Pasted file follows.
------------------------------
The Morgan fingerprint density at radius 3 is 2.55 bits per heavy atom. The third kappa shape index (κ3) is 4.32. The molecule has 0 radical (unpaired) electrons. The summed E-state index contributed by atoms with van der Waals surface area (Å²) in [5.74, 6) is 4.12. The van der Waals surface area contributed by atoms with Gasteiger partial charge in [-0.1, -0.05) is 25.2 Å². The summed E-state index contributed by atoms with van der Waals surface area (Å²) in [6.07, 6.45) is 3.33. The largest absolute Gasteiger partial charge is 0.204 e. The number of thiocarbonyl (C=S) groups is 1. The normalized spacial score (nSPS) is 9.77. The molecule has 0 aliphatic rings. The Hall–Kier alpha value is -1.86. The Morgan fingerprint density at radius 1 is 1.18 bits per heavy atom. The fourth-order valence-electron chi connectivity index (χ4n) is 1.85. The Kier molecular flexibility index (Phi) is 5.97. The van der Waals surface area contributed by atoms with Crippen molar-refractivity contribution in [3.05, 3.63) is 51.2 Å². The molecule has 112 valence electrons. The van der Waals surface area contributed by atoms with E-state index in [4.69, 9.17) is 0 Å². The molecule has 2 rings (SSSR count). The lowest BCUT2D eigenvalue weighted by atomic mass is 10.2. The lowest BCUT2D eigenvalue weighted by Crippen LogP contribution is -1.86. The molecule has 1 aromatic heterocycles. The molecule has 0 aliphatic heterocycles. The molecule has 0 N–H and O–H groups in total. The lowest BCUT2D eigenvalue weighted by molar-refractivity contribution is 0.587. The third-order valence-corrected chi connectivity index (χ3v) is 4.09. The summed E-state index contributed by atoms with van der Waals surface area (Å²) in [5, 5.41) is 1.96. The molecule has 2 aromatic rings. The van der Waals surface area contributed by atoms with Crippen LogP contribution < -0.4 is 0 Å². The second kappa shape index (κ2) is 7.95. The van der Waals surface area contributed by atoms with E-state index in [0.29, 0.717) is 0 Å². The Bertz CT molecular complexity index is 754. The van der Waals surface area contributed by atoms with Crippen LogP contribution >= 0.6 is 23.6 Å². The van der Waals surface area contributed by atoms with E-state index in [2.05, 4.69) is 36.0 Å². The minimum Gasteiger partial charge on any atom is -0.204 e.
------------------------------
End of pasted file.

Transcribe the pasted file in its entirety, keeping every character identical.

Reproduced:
The Morgan fingerprint density at radius 3 is 2.55 bits per heavy atom. The third kappa shape index (κ3) is 4.32. The molecule has 0 radical (unpaired) electrons. The summed E-state index contributed by atoms with van der Waals surface area (Å²) in [5.74, 6) is 4.12. The van der Waals surface area contributed by atoms with Gasteiger partial charge in [-0.1, -0.05) is 25.2 Å². The summed E-state index contributed by atoms with van der Waals surface area (Å²) in [6.07, 6.45) is 3.33. The largest absolute Gasteiger partial charge is 0.204 e. The number of thiocarbonyl (C=S) groups is 1. The normalized spacial score (nSPS) is 9.77. The molecule has 0 aliphatic rings. The Hall–Kier alpha value is -1.86. The Morgan fingerprint density at radius 1 is 1.18 bits per heavy atom. The fourth-order valence-electron chi connectivity index (χ4n) is 1.85. The Kier molecular flexibility index (Phi) is 5.97. The van der Waals surface area contributed by atoms with Crippen molar-refractivity contribution in [3.05, 3.63) is 51.2 Å². The molecule has 112 valence electrons. The van der Waals surface area contributed by atoms with E-state index in [4.69, 9.17) is 0 Å². The molecule has 2 rings (SSSR count). The lowest BCUT2D eigenvalue weighted by atomic mass is 10.2. The lowest BCUT2D eigenvalue weighted by Crippen LogP contribution is -1.86. The molecule has 1 aromatic heterocycles. The molecule has 0 aliphatic heterocycles. The molecule has 0 N–H and O–H groups in total. The lowest BCUT2D eigenvalue weighted by molar-refractivity contribution is 0.587. The third-order valence-corrected chi connectivity index (χ3v) is 4.09. The summed E-state index contributed by atoms with van der Waals surface area (Å²) in [5, 5.41) is 1.96. The molecule has 2 aromatic rings. The van der Waals surface area contributed by atoms with Crippen LogP contribution < -0.4 is 0 Å². The second kappa shape index (κ2) is 7.95. The van der Waals surface area contributed by atoms with E-state index in [0.29, 0.717) is 0 Å². The Bertz CT molecular complexity index is 754. The van der Waals surface area contributed by atoms with Crippen LogP contribution >= 0.6 is 23.6 Å². The van der Waals surface area contributed by atoms with E-state index in [2.05, 4.69) is 36.0 Å². The minimum Gasteiger partial charge on any atom is -0.204 e.